Jorie Graham, the daughter of a journalist and a sculptor, was born in 1950 and raised in Rome, Italy. As a teenager she helped out on the sets of Antonioni films, which inspired her interest in the medium of film. She went to French schools and to the Sorbonne, but was expelled for taking part in student protests. She transferred to New York University, where she studied film with Haig Manoogian and Martin Scorsese. It was at NYU that her passion for poetry was sparked after walking past a classroom taught by M. L. Rosenthal. The teacher was reciting a snippet of “The Love Song of J. Alfred Prufrock,” by T. S. Eliot: “I have heard the mermaids singing, each to each. / I do not think they will sing to me.” Graham was struck by how much the words moved her and since then, she has immersed herself in the writing and reading of poems.
With her nine collections of poetry, Jorie Graham has invented a new poetic language—at once lyrical and analytical, sensuous and philosophical, shifting between acceleration and breaking. “[She] stands among a small group of poets (Dickinson, Hopkins, Moore),” wrote The Nation, “whose styles are so personal that the poems seem to have no author at all: they exist as self-made things.” Rejecting the conventional lyric, Graham creates poems that range across the page and across human experiences, dramas of faith, perception, and emotion. Her poems press language to the breaking point, but out of the ruins emerges a startling new world. As she puts it: “the infinite variety of having once been, / of being, of coming to life, right there in the thin air.” Graham received the Pulitzer Prize in 1996 for her collection The Dream of the Unified Field.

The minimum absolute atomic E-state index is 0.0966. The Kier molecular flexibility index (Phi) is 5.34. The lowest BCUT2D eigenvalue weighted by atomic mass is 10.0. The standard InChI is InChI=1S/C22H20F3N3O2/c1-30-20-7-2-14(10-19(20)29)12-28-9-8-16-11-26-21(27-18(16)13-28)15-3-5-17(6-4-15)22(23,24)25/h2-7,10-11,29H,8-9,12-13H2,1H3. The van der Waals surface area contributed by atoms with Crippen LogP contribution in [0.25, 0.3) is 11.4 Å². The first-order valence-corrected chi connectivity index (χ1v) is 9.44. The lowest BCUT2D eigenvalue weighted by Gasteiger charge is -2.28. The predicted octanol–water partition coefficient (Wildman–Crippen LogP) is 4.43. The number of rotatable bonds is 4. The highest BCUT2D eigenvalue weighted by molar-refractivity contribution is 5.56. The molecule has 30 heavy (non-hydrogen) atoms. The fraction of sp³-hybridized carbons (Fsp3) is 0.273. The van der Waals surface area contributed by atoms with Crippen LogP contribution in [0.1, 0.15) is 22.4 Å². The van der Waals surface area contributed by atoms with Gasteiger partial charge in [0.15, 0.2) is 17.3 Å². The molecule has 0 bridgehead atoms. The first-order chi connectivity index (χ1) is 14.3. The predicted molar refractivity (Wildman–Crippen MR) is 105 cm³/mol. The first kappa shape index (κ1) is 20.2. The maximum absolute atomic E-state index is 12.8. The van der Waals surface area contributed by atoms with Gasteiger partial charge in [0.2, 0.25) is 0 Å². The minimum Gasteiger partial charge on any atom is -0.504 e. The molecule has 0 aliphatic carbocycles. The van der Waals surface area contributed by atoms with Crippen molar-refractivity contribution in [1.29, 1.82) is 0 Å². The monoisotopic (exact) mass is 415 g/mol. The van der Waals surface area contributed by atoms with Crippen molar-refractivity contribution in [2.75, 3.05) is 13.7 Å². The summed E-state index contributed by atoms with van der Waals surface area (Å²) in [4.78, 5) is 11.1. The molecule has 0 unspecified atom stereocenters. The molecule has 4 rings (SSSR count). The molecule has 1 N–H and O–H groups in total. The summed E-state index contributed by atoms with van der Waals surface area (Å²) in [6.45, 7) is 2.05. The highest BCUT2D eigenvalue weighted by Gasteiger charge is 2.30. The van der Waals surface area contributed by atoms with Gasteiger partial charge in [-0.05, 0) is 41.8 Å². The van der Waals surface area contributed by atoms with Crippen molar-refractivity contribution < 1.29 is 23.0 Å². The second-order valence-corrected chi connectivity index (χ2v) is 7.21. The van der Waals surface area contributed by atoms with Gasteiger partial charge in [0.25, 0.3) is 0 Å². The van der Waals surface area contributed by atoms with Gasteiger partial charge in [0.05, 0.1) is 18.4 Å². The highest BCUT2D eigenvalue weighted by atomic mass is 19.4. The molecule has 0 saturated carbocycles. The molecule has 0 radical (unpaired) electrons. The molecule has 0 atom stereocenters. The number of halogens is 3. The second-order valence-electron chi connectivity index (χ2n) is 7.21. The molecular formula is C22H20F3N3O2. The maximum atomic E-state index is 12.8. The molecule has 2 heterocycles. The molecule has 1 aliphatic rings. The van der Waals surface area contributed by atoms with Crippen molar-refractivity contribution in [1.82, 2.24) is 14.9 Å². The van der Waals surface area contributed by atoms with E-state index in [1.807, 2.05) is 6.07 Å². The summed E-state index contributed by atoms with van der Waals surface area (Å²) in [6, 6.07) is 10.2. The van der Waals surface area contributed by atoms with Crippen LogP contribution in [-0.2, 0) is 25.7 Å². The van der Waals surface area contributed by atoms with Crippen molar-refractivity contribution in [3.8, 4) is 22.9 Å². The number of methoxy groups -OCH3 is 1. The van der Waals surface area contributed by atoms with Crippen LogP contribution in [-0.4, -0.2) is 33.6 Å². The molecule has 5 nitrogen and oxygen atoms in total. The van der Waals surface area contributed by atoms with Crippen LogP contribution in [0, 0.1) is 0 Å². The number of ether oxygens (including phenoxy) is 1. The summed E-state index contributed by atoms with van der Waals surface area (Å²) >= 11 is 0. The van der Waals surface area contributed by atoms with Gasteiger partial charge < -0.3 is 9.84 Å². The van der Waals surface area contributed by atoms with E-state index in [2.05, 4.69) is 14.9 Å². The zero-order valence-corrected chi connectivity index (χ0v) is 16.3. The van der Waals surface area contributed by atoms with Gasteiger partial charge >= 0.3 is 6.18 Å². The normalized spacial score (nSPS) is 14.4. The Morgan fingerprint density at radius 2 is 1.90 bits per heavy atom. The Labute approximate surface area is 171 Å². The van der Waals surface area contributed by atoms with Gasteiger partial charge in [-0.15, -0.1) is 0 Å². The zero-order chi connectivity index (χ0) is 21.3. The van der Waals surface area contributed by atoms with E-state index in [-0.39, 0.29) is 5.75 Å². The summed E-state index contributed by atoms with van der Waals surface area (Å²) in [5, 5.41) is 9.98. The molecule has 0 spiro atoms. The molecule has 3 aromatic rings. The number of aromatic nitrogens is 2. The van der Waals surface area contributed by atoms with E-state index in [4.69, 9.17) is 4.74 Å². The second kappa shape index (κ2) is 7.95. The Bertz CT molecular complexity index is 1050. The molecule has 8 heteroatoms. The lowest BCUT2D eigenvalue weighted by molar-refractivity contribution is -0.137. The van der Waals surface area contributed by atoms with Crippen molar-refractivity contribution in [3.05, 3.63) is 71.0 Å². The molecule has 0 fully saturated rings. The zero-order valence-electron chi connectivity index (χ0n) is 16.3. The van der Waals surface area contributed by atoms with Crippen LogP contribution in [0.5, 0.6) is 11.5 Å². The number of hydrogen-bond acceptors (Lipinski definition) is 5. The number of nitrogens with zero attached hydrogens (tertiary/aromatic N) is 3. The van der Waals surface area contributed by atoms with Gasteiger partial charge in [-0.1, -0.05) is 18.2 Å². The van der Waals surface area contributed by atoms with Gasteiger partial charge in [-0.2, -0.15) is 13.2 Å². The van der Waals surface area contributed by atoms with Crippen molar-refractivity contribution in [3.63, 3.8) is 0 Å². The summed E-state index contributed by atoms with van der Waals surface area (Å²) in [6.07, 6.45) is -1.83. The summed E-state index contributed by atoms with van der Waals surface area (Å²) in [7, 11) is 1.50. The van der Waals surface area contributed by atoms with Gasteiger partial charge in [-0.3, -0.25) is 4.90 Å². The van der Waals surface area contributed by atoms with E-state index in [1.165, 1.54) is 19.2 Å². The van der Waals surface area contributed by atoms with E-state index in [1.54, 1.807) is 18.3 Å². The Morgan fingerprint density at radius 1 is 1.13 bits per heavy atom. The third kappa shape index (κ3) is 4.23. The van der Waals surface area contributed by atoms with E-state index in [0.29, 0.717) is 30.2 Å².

Her many other honors include a John D. and Catherine T. MacArthur Fellowship and grants from numerous foundations. She has taught at the University of Iowa Writers’ Workshop and is currently the Boylston Professor of Rhetoric and Oratory at Harvard University. She lives in Cambridge, Massachusetts.
Selected WorkNever (2002)Swarm (2000)The Errancy (1997)The Dream of the Unified Field: Selected Poems 1974-1994 (1995)Materialism (1993)The End of Beauty (1987)Erosion (1983)
LinksBiography on the Academy of American Poets’ Web SiteFeatured poet in Ploughshares